Disability related training can be valuable in helping the organisation to address a range of disability issues. All equality and disability related training courses for staff and volunteers should include representatives from management. A good training course will encourage participants to contribute from the perspective of their own experiences, and the presence of managerial staff will ensure that ideas from the training can be taken forward.
Examples of training:
Disability Equality Training (DET)
DET addresses the bigger picture of disability issues in relation to organisational development. DET helps an organisation to identify the barriers and looks at ways of working together for change. If all board and staff attend a DET course together, this can be an excellent way of getting the Disability Action Plan started. A course can be devised specifically for an organisation, focussing on specific issues. DET is always led by disabled trainers.
The need for further training in the following categories may be identified through participating in a Disability Equality Training course, or through staff appraisals or monitoring of service provision:
Deaf Equality Training – Facilitates understanding of Deaf Culture & helps organisations work towards providing equality in their services.
Training for tutors / workshop leaders in making their workshops accessible to disabled people – Courses can be devised to a specific brief.
Impairment specific training – e.g. Practicalities of working with blind and visually impaired people, or people with learning difficulties.
Disability related training for front-of-house & box office staff, stewards and volunteers – Practicalities around access issues at venues and events.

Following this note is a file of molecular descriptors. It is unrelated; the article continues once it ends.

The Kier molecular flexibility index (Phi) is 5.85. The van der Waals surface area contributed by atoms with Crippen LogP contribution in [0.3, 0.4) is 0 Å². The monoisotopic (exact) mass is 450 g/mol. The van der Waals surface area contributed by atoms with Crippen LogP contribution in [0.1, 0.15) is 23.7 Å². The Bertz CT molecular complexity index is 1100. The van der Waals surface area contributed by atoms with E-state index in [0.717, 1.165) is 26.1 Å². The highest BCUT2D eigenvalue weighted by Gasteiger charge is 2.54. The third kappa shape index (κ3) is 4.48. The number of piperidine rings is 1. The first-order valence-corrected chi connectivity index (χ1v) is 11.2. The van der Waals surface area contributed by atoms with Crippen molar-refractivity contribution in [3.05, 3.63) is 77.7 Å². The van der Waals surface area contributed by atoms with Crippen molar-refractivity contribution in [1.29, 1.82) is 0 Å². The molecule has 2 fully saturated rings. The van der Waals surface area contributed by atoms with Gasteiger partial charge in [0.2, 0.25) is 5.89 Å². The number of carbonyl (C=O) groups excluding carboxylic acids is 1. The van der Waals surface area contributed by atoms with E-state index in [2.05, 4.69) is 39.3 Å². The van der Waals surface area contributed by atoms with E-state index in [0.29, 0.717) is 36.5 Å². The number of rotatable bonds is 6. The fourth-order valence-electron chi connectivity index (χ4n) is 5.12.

Emergency egress of disabled patrons & employees
Training in emergency egress does exist but is not easy to find. Organisations with disabled employees should establish Personal Emergency Evacuation Plans. The aims of PEEPs is to provide people who cannot get themselves out of a building unaided with the necessary information to be able to manage their escape to a place of safety and to give venue staff the necessary information so as to ensure that the correct level of assistance is always available.
All venues open to the public should plan for the evacuation of disabled people in the event of an emergency.
Disability Equality Training or Disability Awareness Training; what’s the difference?
Disability Awareness Training is often led by non-disabled people who are professionals in the medical or caring professions. This training has a medical focus; it informs participants about disabled people’s impairments, and ways of ‘overcoming’ disability.
Disability Equality Training is always led by trainers who are disabled people. The focus is on disabled and non-disabled people working together to overcome the disabling barriers in society. This training has a holistic focus, recognising that removing physical, financial and attitudinal barriers will create a more inclusive, accessible society.
All of Disability Arts Cymru’s training courses are based upon the principles of disability equality.
Organisations participating in Disability Equality Training will be able to:
- demonstrate recognition of their accountability to disabled people
- understand the implications of the Disability Discrimination Act (DDA), and it’s relevance to arts provision in Wales
- devise an appropriate and realistic format for effective action planning
- work towards best practice in inclusion and accessibility
DET covers the following issues
- Physical and attitudinal barriers
- The Equality Act 2010
- Disability Arts / Disabled Peoples Culture
- Reaching disabled audiences
- Working with disabled artists
For further information contact
Disability Arts Cymru, Tel / Minicom 029 2055 1040, Email: firstname.lastname@example.org